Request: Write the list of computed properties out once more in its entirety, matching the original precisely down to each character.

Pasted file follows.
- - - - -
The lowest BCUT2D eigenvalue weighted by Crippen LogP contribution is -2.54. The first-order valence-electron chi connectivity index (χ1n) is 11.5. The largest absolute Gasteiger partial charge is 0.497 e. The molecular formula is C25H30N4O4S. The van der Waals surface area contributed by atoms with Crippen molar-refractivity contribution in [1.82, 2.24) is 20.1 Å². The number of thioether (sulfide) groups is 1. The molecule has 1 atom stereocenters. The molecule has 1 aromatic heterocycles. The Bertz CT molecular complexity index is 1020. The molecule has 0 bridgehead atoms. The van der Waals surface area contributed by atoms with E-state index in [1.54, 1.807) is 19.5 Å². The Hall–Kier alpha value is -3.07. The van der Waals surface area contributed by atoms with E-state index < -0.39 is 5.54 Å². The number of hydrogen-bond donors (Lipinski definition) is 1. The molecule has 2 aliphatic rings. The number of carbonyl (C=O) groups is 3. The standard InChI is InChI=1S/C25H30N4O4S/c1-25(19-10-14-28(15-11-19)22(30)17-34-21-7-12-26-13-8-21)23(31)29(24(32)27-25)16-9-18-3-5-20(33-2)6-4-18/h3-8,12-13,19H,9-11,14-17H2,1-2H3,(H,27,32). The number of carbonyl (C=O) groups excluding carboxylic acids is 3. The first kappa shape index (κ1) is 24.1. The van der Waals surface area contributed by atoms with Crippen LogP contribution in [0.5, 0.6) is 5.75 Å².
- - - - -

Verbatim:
The lowest BCUT2D eigenvalue weighted by Crippen LogP contribution is -2.54. The first-order valence-electron chi connectivity index (χ1n) is 11.5. The largest absolute Gasteiger partial charge is 0.497 e. The molecular formula is C25H30N4O4S. The van der Waals surface area contributed by atoms with Crippen molar-refractivity contribution in [1.82, 2.24) is 20.1 Å². The number of thioether (sulfide) groups is 1. The molecule has 1 atom stereocenters. The molecule has 1 aromatic heterocycles. The Bertz CT molecular complexity index is 1020. The molecule has 0 bridgehead atoms. The van der Waals surface area contributed by atoms with E-state index in [1.54, 1.807) is 19.5 Å². The Hall–Kier alpha value is -3.07. The van der Waals surface area contributed by atoms with E-state index < -0.39 is 5.54 Å². The number of hydrogen-bond donors (Lipinski definition) is 1. The molecule has 2 aliphatic rings. The number of carbonyl (C=O) groups is 3. The standard InChI is InChI=1S/C25H30N4O4S/c1-25(19-10-14-28(15-11-19)22(30)17-34-21-7-12-26-13-8-21)23(31)29(24(32)27-25)16-9-18-3-5-20(33-2)6-4-18/h3-8,12-13,19H,9-11,14-17H2,1-2H3,(H,27,32). The number of carbonyl (C=O) groups excluding carboxylic acids is 3. The first kappa shape index (κ1) is 24.1. The van der Waals surface area contributed by atoms with Crippen LogP contribution in [0.5, 0.6) is 5.75 Å².